National Kidney Month (March) is coming to an end, but for Valley residents affected by kidney failure, awareness, prevention and treatment of kidney disease is something always on their minds.
Clovis resident Jon DeChambeau, 56, calls his three-times-a-week dialysis treatment “a part-time job.”
“I’m there for four hours a day, three times a week,” he explained. “They take my blood out of my body five times and then put back into me. It goes through the filter and it acts like my kidneys. It’s like a mechanical kidney that keeps me alive.”
Kidneys are bean-shaped organs in the upper abdominal cavity that extract waste from blood, balance body fluids and form urine.
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DeChambeau’s kidneys stopped working in 2014 due to his decades-long battle with diabetes.
This isn’t the life DeChambeau pictured for himself.
“I thought I was bulletproof,” said DeChambeau, who was a pro golfer for 18 years. “I was an athlete, I was in good shape. That was all taken away from me because my kidney stopped working.”
At first, he was able to do at-home peritoneal dialysis through the Fresno Nephrology Group. Each night he would hook himself up to a machine that would pump 10 liters of fluid into his body through his stomach. While he slept, the blood vessels in his abdominal lining would fill in for his kidneys in the filtration process.
For 17 months, DeChambeau said, although he was strapped to the PD machine all night, his daytime life was normal.
“The Fresno Nephrology Group was wonderful,” he said. “I was capable of having a life rather than just lying around.”
Due to complications following open heart surgery, DeChambeau was no longer able to do dialysis at home. Fresno Nephrology Group switched him to hemodialysis. He has a port in his chest that hooks up to the dialysis machines.
His only hope is for a kidney transplant. Humans need only one functioning kidney, so it is one of the few organs that can be given by live donors rather than cadavers.
DeChambeau has been on transplant wait lists for both the Southern California and Northern California regions since May 2014, but doctors have told him it could take up to eight years to reach the top of the list, DeChambeau said.
“If I had somebody who was capable or wanted to donate a kidney for me, they could do that, and that would help me out tremendously. But I don’t,” he said. “I don’t have anyone that’s saying, “Hey Jon, I’d like to give you one of my kidneys.” It takes a special person to donate a kidney, although it’s not very hard.”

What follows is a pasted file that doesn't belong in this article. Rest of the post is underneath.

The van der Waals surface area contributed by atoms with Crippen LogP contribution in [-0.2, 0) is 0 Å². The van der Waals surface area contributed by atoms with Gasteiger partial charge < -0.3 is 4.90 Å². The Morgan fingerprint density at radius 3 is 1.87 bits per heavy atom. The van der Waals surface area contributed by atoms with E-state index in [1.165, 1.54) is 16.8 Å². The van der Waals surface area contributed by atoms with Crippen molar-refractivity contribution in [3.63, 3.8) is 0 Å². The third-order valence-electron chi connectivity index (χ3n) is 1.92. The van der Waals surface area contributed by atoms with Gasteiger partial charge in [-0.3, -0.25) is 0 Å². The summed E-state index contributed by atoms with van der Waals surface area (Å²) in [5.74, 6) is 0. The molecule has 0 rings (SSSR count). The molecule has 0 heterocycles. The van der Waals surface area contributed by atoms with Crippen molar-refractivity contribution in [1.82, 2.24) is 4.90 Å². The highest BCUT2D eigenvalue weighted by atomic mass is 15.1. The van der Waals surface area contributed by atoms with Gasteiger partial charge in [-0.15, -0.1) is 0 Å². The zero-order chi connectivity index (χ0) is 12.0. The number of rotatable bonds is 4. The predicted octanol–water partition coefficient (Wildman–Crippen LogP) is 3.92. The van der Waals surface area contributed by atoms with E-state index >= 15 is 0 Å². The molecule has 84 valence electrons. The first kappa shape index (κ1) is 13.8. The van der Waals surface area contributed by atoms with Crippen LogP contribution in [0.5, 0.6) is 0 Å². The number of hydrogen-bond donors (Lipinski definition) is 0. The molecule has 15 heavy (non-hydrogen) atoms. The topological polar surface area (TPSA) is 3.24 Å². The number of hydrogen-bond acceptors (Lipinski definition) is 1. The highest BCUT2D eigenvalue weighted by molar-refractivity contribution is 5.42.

Clovis High School graduate Darlene Primavera is one such special person.
She had worked for years as a surgical technician and assisted with organ transplants. At age 19 she decided she would one day donate her organs.
That day came on July 18, 2009, at age 33 when she donated one of her kidneys to her father in law, Panfilo Primavera. The Fiore di Pasta owner, then 67, had diabetes, hypertension and kidney failure and was put on dialysis.
“That’s just not a life for anybody,” Darlene Primavera said.
The transplant was done at UCSF Medical Center; Darlene was discharged within 48 hours and her father-in-law was released just a day after her. He even went back to work just a week after the operation, Primavera said.
“I knew that I could be perfectly healthy after donating,” Primavera said. “I donated my kidney and two years later, I had a child. Actually, my kidney functions better now than before I donated a kidney.”
Primavera is now an advocate for kidney donations and sits on the board of the Fresno Nephrology Kidney Foundation.
“This foundation is for the Central Valley. Some families struggle to pay for the gas to get to UCSF or other hospitals for their transplants and tests. The foundation is set up to help people with transportation and money for hotels and gas.”
A fundraising golf tournament is being planned, and the third annual Kare for Kidney Run will be held Oct. 15. Visit www.kareforkidney.com to register.
The foundation, founded this year, held a family education event on March 6 in honor of National Kidney Month. Doctors, patients and nonprofit organizations were there to educate people about their options if they have renal failure, and also how to prevent it, Primavera said.
DeChambeau spoke that the event, advising everyone to eat healthier, stay active and — most importantly, in his opinion — get annual physicals and listen to their doctors.
“Go to your doctors and get tested for diseases. If you don’t, this is what can happen to you,” he said.
Primavera wants to assure people that kidney donors can lead healthy lives.
“Your doctor will monitor you two years post-operation every three months for creatinine levels,” she said. “And there is no cost to donors. You want to give and that’s it. You give and you receive that pride at the end of the day and feeling that you know you’ve done something to help someone.”
Primavera’s father-in-law enjoyed five more years of life after the transplant, she said, but passed away two years ago from lung cancer.
“If I could’ve saved him from cancer, trust me, I would’ve done the same thing,” she said.
Kidney donation is the most frequent living donor procedure, according to the U.S. Department of Health & Human Services.
“We’re blessed with two, I guess, to see if we can share one,” Primavera said. “That other one is just hanging out anyway, might as well give it away!
“If I had more kidneys, I’d give them to everybody.”